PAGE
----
Friday, November 18, 2011

Cloud Management with System Center - Connecting App Controller to Azure Part 1

Welcome to the sixth instalment in my series on 'Cloud Management with System Center' and in this post I will be explaining how to connect System Center App Controller 2012 (SCAC 2012) to the Microsoft public cloud offering - Azure.

If you want to know how to install System Center App Controller 2012 or haven't read the other posts in this series, then check out the links below for more information:

Installing System Center App Controller 2012

Cloud Management with System Center - Building a Private Cloud with SCVMM 2012

So, to begin with, here is a high level overview of what is required to connect your App Controller installation to a Windows Azure subscription:
  • Obtain / Create either a public or self-signed certificate for authentication
  • Add the certificate to Azure as a Management Certificate
  • Add the certificate to App Controller with Private Key attached
  • Create the connection within App Controller to connect to the Azure subscription
Sound easy so far? That's because it is! If you have a good handle on certificates and how they work, a basic knowledge of Azure subscriptions and a server or two to use, then you will be connected to the public cloud in no time!

For the purpose of this series, I will be using a self-signed certificate for authentication purposes but would always recommend using a trusted 3rd party CA in a production environment for additional security.

There are a number of ways that you can create a self-signed certificate and none of them are the right or wrong way but in this example, I will be using the IIS Manager on the App Controller server to create the certificate.

Using IIS to Create your Self-Signed Certificate

Open the Internet Information Services (IIS) Manager by typing inetmgr in the Start menu textbox

In the IIS section of the center pane, double-click Server Certificates

Click Create Self-Signed Certificate, and then finish the wizard

Once you have completed the certificate creation wizard, you will see your new certificate listed in the central window 'Server Certificates' window as below

Double clicking on the certificate will confirm to you that you have a new certificate issued today with a private key that corresponds to it

Now that we have our certificate created within IIS, we need to export this certificate as a .PFX file which essentially is your certificate with the private key attached and will be the file needed when creating the App Controller side of the connection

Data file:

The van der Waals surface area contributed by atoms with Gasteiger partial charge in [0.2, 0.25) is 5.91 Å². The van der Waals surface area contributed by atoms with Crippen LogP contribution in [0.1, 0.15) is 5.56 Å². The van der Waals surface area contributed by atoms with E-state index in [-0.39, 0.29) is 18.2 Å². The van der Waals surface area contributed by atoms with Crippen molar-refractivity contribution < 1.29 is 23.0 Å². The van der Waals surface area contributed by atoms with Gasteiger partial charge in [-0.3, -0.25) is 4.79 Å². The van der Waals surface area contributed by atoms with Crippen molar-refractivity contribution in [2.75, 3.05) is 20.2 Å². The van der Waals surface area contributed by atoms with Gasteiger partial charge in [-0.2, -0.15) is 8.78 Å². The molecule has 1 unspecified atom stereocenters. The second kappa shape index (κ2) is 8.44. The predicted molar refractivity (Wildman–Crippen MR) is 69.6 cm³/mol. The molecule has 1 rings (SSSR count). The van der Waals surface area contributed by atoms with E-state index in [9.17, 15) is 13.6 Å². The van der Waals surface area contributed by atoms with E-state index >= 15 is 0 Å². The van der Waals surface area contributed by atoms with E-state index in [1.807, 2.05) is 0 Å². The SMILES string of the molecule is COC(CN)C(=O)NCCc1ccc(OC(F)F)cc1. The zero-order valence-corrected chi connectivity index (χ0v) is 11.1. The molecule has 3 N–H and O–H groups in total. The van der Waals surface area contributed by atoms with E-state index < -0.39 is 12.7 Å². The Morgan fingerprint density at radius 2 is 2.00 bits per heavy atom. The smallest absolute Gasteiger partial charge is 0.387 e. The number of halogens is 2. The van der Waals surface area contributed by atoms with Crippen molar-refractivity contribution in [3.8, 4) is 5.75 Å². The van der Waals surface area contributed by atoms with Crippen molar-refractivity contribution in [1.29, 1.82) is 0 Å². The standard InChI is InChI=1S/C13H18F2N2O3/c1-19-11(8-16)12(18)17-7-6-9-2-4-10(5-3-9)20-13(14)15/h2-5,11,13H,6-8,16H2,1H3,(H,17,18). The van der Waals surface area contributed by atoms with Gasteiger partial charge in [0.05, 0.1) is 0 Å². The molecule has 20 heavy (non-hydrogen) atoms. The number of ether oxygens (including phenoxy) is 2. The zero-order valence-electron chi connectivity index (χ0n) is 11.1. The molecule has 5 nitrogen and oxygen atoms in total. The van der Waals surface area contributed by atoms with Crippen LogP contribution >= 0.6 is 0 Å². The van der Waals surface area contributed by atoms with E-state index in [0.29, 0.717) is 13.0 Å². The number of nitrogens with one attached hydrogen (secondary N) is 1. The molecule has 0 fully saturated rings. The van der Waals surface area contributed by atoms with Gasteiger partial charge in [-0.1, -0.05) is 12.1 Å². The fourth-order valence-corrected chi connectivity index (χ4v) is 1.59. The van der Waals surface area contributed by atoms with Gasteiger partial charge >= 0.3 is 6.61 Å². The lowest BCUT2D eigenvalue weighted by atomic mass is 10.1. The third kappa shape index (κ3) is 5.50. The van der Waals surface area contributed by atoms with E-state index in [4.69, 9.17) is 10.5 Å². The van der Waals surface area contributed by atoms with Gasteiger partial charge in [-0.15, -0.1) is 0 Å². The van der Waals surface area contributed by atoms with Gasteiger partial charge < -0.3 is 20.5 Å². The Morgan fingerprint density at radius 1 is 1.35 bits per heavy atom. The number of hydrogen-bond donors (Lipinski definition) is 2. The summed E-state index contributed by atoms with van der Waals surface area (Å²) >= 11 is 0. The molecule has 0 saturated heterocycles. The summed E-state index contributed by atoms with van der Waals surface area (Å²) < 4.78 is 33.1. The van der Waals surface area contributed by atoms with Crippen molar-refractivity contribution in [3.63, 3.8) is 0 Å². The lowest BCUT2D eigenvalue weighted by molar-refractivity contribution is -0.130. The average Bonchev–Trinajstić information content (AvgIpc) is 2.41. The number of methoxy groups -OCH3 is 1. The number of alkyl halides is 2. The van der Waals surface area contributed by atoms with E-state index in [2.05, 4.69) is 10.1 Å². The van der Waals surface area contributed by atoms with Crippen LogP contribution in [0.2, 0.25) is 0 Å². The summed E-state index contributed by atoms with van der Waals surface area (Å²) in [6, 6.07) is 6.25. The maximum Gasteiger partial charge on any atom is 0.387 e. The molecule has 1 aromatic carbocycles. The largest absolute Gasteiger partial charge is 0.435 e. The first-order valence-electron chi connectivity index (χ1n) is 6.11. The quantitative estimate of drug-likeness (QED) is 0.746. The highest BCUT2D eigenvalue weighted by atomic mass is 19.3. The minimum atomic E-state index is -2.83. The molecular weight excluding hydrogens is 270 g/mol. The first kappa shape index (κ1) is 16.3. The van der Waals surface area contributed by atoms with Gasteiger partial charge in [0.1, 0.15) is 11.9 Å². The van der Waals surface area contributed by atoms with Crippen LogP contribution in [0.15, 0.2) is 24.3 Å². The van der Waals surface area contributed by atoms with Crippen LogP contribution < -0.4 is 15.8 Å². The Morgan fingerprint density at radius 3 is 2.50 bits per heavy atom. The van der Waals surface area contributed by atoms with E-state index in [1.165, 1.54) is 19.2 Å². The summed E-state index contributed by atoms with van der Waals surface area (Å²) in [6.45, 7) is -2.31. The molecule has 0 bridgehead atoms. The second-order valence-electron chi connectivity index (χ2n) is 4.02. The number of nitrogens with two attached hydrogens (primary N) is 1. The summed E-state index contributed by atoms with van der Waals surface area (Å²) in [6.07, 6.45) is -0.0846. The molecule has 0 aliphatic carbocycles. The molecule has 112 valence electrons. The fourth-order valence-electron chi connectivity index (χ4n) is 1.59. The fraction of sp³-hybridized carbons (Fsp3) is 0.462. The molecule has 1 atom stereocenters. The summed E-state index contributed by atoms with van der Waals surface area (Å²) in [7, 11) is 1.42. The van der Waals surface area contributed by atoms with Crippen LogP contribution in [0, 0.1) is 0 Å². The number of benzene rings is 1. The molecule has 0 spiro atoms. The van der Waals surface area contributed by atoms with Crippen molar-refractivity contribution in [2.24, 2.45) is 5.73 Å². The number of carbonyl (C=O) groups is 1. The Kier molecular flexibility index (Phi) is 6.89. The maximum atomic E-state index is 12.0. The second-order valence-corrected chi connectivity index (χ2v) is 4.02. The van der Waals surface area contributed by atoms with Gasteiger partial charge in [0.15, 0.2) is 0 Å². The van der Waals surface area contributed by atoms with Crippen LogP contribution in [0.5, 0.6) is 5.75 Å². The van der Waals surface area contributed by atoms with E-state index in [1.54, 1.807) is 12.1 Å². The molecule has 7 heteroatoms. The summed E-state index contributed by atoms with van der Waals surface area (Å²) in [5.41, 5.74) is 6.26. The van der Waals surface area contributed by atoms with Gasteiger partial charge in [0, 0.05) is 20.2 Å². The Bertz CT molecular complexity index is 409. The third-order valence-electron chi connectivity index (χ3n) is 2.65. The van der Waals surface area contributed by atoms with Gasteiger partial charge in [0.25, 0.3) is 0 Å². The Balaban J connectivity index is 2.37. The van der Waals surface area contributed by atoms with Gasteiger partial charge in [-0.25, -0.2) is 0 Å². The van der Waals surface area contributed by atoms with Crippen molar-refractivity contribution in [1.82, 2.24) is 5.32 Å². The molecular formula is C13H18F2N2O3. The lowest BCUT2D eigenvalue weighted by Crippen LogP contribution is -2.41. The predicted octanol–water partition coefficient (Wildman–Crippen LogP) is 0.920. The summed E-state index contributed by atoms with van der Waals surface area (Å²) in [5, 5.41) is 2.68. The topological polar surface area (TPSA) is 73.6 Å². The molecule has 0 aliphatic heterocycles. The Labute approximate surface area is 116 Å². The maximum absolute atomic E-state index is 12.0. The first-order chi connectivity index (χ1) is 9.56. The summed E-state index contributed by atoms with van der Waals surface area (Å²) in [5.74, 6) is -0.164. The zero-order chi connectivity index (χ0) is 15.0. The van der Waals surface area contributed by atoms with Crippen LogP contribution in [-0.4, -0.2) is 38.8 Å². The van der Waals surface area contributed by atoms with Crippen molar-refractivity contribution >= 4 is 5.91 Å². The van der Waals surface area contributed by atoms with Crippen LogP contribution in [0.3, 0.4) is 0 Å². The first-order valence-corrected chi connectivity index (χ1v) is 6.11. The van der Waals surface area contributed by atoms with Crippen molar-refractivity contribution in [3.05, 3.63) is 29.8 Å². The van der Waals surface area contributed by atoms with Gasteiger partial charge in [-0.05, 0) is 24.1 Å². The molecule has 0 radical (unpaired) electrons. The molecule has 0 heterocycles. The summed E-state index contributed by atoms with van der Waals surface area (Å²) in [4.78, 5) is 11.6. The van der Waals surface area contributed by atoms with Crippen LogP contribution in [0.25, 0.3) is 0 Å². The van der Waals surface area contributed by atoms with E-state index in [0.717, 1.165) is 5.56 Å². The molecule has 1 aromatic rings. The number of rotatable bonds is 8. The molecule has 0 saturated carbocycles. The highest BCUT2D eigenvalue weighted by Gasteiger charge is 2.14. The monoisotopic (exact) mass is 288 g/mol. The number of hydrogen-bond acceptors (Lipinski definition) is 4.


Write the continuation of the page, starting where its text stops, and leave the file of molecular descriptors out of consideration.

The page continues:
Exporting a .PFX file using IIS Manager

Open the Internet Information Services (IIS) Manager by typing inetmgr in the Start menu textbox and then in the IIS section of the center pane, double-click Server Certificates, right-click the certificate in the center pane, and then click Export.

Select the location for the file, enter the name for the file, and enter the password for the private key

Click 'OK' to complete the .PFX export.

Exporting the .CER certificate file with Certificate Manager

At this point we have our new self-signed certificate added to the Certificate ‘Local Computer\Personal Store’ of our App Controller server (the IIS certificate creation automatially does this) and we have also exported the certificate as a .pfx file which contains the private key of the certificate.

We must now export the certificate again from the personal store but this time we wont be exporting the private key and as such we want to end up with a certificate that ends in a .cer extension.

To do this, open up your Certificate ‘Local Computer\Personal Store’ by clicking on ‘Start’, ‘Run’ then typing ‘mmc’ and clicking ‘Enter’

Now click on ‘File’, select ‘Add/Remove Snapin’ and then double click on ‘Certificates’ from the ensuing list

This now opens up the ‘Certificates’ snapin and it is imperative that you select ‘Computer Account’ from the menu that comes up as below

Once you have selected ‘Computer Account’, click on ‘Next’ and then click ‘Finish’ from the next screen leaving the default selection of ‘Local Computer’ enabled

Now you need to expand down to the ‘Certificates\Personal\Certificates’ folder as below and you should see any certificates that have been created and self-signed to this server

To export the certificate as a .cer file with no private key, follow the screenshots below

Make sure you select 'No, do not export the private key' here

You should now have two files on the C drive of your App Controller server, one is a .cer and the other is a .pfx

In the Part 2 of this post I will explain how to import these certificates into Azure and App Controller and also how to then configure the link between the two.

This series of posts also coincide with the new Microsoft Private Cloud Community Evaluation Program starting up and you can sign up at any time to the CEP by clicking on the link below (you will need a Microsoft Live ID to sign in):

No comments:

Post a Comment